In supermarkets in Germany, you have to load thing on conveyer belt yourself and then also pack your groceries yourself. This can be pretty difficult for some people. As you are loading things the cashier are very fast and all the items are already on the other side before you have loaded all items. And even before you have loaded item you also have to pack all the items. Also, be prepared to pay for any plastic bags in case you forgot to bring your reusable ones. By the way, we have compiled a list of how can you save money in Germany.
Straight forward and cold
Germans are mostly very straight forward. They are so direct that they mostly ignore all sort of formalities and directly get to point. In some cultures, you do not say “No” directly to the person, but in Germany, such things do not come as impolite in fact they prefer it.
Germans do not let others enter their circle. Some expats have started to believe that it is a country of introverts. It is hard for foreigners to integrate with Germans. Sometimes you receive their cold stare, you may say “Hi”; but they won’t be any response from them.
Most expats find that they are being stared at for no reason. It’s like Germans have a staring habit. When you are walking at the street minding your own business you are being stared at by the locals. Some expats have even judged themselves that maybe they have some sort of problem; they want to know “why are they being stared at?” Even when you get home the old lady in the house next door is watching you. In Germany, intense eye contact is a daily occurrence. It is also used to communicate, for example, a pedestrian eye stare can mean “I am walking here, and if you get pushed over it will not be my fault.” It might take some time to get used to their stare, or you could just stare right back.
8 PM the closure time
Everything closes at 8 PM. After a heavy routine one wants to rest and then go out for some leisure time. But as you go out at night you will find shops and cafes closed. When can person shop when everything closes as you get time to do extra things?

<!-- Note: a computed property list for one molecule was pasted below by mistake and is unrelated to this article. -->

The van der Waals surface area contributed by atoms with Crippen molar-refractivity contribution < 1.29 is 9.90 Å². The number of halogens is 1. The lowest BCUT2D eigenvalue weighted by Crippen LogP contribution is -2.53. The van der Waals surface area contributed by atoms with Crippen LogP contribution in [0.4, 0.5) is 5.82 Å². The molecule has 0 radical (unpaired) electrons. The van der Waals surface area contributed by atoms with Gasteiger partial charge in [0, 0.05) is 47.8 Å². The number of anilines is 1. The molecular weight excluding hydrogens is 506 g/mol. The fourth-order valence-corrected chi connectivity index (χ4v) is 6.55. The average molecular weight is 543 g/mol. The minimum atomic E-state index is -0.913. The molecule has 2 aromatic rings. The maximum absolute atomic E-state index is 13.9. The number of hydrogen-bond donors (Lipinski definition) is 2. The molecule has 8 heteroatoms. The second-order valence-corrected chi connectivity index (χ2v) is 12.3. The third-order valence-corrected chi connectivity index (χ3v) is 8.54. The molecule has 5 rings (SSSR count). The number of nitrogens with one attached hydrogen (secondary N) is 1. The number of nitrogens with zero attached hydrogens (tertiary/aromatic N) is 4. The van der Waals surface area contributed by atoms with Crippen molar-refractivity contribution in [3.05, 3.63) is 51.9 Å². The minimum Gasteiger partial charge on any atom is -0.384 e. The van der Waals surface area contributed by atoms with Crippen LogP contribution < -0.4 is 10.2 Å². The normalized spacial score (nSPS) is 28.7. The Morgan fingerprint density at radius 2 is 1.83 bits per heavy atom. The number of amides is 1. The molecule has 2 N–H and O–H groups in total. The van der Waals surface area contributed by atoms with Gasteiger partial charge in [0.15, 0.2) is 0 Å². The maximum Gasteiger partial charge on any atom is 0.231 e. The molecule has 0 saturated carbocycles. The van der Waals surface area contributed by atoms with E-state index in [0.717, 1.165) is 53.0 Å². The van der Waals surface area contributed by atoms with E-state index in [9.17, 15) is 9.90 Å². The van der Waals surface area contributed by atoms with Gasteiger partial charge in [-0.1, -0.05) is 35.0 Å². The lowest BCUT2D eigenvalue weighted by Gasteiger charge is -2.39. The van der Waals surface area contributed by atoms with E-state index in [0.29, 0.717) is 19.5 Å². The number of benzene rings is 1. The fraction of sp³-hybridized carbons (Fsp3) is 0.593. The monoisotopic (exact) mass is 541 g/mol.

The postal system
Although the world is now digitalized. But I guess Germans just love old traditions. Even today most of the communications are done by post. Most expats do not understand this and in fact, find it annoying. All over the digitalized world people communicate through emails. But in Germany, all the official and legal documents arrived through the post.
Other things mentioned by expats
Here is a list of few more things that foreigners have mentioned they hate about Germany.
- Mostly public smoking is allowed in Germany that is not common now all over the world. This actually astonishes that in compared to everything else there do not seem to be many rules about smoking.
- Germans make everything legal and official. For example, you may receive a threatening letter from the landlord if you are late in your rental payment.
- They have this nature of correcting the one they find wrong. They do not hesitate to teach you their rules and regulation. For example, if you think about jaywalking you will be faced by public yelling at you about rules.
- You have to do snow cleaning in your house even at late at night or crack of dawn. Because if someone was to get hurt by that snow you can be sued.
- Taxis are very expensive. And Uber operates in only a few cities.
- The monthly public transport ticket that you buy, its validity expires at the end of the month no matter when you buy it.
- There’s a religious tax in Germany that shocked some expats. The tax is 9% of your earnings, which is taken only if you are a member of specific religions.
If there are things that you find not likeable about Germany do mention in the comment section.
We hope this article does not offend anyone and helps you understand cultural differences among people.